Motorhome’s generally have their exterior panels either made of painted aluminium sheets or most newer motorhomes use fibreglass (aka glass-reinforced plastic – GRP, or glass-fiber reinforced plastic – GFRP. Our motorhome exterior panels are made of fibreglass. All the side panels are nice and shiny but the front panels consisting of the engine compartment and the curved area above the windscreen has gone dull and slightly off white.
This is a common issue with fibreglass panels and is often caused by oxidisation caused by weather, dirt and pollution with the front panels more exposed. The dull and rough surface also meant fly’s and insects stuck to the surface easily and was difficult to clean.
Cleaning with usual car/motorhome cleaner and waxing just did nothing. They were still dull and off white.
Its important to note to use the correct cleaning product for the surface of your vehicle. I read on some forums to use T-Cut. This is an excellent product for cutting car and painted aluminum panels, but fibre glass panels do not normally have a paint coating. If you read the instructions for T-Cut there is mention of several different applications for T-Cut but fibreglass is not one of them! Instead most fibreglass panels have a gel-coat. This is a much thicker coating than paint and often made of polyester which is much more robust and scratch resistant than paint.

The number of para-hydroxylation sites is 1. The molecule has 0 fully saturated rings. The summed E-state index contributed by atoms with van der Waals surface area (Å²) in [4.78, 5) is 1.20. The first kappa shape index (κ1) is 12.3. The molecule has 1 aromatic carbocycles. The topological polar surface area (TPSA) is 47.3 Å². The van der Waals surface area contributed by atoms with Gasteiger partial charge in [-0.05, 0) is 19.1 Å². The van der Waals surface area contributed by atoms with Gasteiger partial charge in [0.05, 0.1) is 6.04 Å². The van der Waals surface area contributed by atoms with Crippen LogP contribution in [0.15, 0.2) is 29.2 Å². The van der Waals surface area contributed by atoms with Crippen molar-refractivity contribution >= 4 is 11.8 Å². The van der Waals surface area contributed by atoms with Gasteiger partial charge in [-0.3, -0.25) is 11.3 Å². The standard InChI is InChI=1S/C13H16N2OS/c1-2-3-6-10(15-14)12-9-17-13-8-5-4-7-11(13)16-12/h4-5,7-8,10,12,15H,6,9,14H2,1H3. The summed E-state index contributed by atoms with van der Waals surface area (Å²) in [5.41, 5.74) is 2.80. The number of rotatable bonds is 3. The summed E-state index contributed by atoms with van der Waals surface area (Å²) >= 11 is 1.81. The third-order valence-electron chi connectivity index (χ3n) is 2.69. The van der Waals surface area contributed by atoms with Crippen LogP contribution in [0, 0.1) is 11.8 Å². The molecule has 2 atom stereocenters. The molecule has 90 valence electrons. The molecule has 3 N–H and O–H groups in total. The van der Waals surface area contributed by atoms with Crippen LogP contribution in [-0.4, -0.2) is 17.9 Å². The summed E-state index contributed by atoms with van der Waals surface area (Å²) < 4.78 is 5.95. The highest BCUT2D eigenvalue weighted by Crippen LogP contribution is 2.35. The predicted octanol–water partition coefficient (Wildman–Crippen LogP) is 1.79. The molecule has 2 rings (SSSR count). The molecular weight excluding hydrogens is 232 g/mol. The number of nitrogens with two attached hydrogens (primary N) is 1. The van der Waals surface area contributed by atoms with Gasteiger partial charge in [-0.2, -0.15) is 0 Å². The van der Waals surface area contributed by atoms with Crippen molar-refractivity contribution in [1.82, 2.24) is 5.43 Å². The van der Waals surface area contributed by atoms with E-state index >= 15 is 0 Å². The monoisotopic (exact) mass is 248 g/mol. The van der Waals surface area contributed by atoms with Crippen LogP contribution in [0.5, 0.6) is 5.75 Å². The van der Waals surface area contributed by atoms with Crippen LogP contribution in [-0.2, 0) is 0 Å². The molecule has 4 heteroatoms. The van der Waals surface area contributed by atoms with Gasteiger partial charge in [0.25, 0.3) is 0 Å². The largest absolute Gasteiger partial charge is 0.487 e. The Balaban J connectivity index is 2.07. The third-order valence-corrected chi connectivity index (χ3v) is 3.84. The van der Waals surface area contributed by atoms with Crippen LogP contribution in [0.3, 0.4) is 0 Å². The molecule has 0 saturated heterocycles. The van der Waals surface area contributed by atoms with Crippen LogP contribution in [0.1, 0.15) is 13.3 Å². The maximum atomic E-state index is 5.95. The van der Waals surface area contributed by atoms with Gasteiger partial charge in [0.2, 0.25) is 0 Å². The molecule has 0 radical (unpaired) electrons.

I spoke to a local fibre glass supplies and repair company who said to use a cutting compound made especially for fibreglass to clean the surface which is called a gel coat. They sold me a tube of Farecla (pronounced far-rec-la) PROFILE 500 Light Cut Liquid Compound – 200ml. The small tube easily covered an area of 3 square meters.
I tried it on the bonnet cover first and there was an immediate difference. The white was now bright and after washing down with some clean water it had a nice shine to it. The shine was not a glossy shine – more satin shine – but the dull/rough finish was gone. Adding a layer of good quality car wax gave it a nice finish and water now beads off the surface plus insects and bugs don’t stick so well and come off much easier.
In my case I didn’t use a conventional car wax but had bought a new type of wax which is more often called a sealant wax. The one I used was “Armour all Shield” liquid wax. Its was easier to apply and remove than normal wax and according to the reviews I read it lasts longer and better than conventional car wax.
Edit: The Amour all Shield has been on for 5 weeks now and the body work is still beading rain water nicely and the front of the van is much much easier to remove dead insects from.
The photo above shows the top panel after cutting, cleaning and waxing. The lower panel is the before area. The shadow has made the lower panel look greyer than it really was but there was a significant difference between the 2. The very top photo shows the whole front after all panels had been cut, cleaned and polished.
- Clean as as much dirt and insects etc from the surface and dry
- Using a clean cloth apply some of the cutting compound in a circular motion. Apply to a small area at a time – approx 30cm square
- Wash off any excess cutting compound and check the new clean surface is uniform and smooth. If any area looks patchy or dull then apply a little more cutting compound
- Once happy wash off with clean water and dry
- Apply a layer of good quality car wax or polish and polish up to a lovely shine
- Stand back and admire your handy work!
Warning… Your arms and shoulders will ache after doing this!!! Unless you use an electric car polisher. I didn’t have one and next time I think I will buy one from Amazon!